I'm down with a cold these days. You know, it's the time of year when the weather is fickle like a girl, unable to choose between wetness and glaring sun, the dreaded loo and a cool breeze. The weather is changing, the saying goes, and one must be careful. In much the similar way, in every rising director's career, there comes a season when the budgets change. When you go from making smallish and mid-sized films to making full blown mega-crore films set across a bunch of countries for purely ornamental reason, and this is a time one can easily lose one's head.
Imtiaz Ali [ Images ], one of the most promising filmmakers in the country, is sadly down with blockbusteritis. I have been an ardent admirer of Ali's work from his very first film, the tragically underviewed and tremendously delightful Socha Na Tha [ Images ] -- a film with a more honest connect with youth and reality than even the epochal Dil Chahta Hai [ Images ]. It's a very fun film, refreshing in its abject unfilminess. His second, Jab We Met [ Images ], was Bollywooded up to quite a degree -- choreographed songs et al -- but thanks to Imtiaz's charming dialogues and a leading lady throwing herself madly over the top, remained very enjoyable indeed.
It is only at this, film three, that the director appears to have hit a snag. Love Aaj Kal [ Images ] is watchable, but feels heavily compromised. It's a romantic drama that would have worked wonderfully if it hadn't tried to be funny in the first half, and doesn't work in the second because the laughs dry up. We have poignant moments interrupted by touches of lets-tickle-the-audience humour, as if India [ Images ] can't take a drama straight up.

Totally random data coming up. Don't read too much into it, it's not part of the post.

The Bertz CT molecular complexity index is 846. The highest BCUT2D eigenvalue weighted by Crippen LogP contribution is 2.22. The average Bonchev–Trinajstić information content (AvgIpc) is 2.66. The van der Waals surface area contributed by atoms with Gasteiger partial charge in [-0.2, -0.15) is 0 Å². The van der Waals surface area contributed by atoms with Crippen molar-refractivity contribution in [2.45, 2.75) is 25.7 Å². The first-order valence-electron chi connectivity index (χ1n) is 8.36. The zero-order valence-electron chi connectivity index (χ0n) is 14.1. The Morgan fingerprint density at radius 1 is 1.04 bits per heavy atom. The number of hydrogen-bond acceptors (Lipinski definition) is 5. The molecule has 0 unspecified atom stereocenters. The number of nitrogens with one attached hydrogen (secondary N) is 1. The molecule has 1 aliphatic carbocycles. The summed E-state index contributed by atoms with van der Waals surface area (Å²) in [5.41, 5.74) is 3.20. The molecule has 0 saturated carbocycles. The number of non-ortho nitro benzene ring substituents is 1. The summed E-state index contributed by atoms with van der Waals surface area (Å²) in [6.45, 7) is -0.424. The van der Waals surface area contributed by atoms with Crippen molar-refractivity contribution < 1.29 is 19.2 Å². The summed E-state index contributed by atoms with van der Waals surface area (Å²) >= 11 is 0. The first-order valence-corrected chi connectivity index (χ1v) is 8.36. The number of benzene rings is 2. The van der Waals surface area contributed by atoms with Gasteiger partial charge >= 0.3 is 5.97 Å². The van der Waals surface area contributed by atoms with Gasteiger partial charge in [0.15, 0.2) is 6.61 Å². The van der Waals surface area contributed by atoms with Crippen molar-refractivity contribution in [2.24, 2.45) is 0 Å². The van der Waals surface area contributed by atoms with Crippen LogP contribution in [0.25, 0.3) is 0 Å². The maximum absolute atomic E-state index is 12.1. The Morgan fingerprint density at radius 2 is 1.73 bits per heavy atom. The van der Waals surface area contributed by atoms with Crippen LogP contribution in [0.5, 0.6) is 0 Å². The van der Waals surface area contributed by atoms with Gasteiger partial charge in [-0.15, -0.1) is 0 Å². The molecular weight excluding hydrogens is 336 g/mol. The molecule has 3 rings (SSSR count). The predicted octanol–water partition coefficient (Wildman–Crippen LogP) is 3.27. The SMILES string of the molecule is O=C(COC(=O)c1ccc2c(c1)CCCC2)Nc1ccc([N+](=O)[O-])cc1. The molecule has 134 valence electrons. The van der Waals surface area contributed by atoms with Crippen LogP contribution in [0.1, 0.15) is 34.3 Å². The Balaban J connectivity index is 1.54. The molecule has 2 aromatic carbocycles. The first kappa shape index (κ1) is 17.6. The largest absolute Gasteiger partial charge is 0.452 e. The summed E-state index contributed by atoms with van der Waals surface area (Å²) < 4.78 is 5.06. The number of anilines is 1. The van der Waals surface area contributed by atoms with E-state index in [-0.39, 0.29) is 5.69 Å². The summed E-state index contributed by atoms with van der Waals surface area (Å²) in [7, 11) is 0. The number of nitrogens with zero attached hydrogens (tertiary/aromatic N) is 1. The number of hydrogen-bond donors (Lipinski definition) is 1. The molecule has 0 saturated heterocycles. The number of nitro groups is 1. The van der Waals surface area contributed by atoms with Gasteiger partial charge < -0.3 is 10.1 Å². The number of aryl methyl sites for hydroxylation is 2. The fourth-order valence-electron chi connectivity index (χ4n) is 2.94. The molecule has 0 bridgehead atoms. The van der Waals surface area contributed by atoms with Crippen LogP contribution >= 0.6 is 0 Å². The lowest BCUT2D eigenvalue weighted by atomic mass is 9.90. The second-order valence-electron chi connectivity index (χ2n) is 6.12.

And the songs, something Imtiaz earlier managed to weave in so seamlessly into his narratives, now abruptly interrupt the proceedings with much bling. Ali's dialogue is still his biggest strength, but here the conversation is so peppered with Hinglish in an obvious attempt to connect with the kids that it doesn't wash -- Saying 'aapka angle kya hai?' for 'what's your angle?' just doesn't work, sorry.
It feels as if Ali inexplicably decided,'chal', let's make a Kunal Kohli kinda movie.' It's always profoundly saddening when a film seems more like it's calculated to make the most money instead of just being the story the director wants to tell, and this film would have worked much, much better as a drama.
The film opens, rather originally, with a break-up. Saif Ali Khan [ Images ] and Deepika Padukone [ Images ] are parting ways with utmost cordiality, deciding indeed to have a break-up party to celebrate their rediscovered singledom. The girl leaves, the boy stays back and is then coerced by Rishi Kapoor [ Images ], a genial London [ Images ] cafe owner, to say goodbye at the airport. Rishi drives Saif there and thrusts a bouquet into his hands, and Deepika's delighted as she leaves. Kapoor then, on Saif's insistence, starts telling him his own love story, and the film then narrates both romances side by side.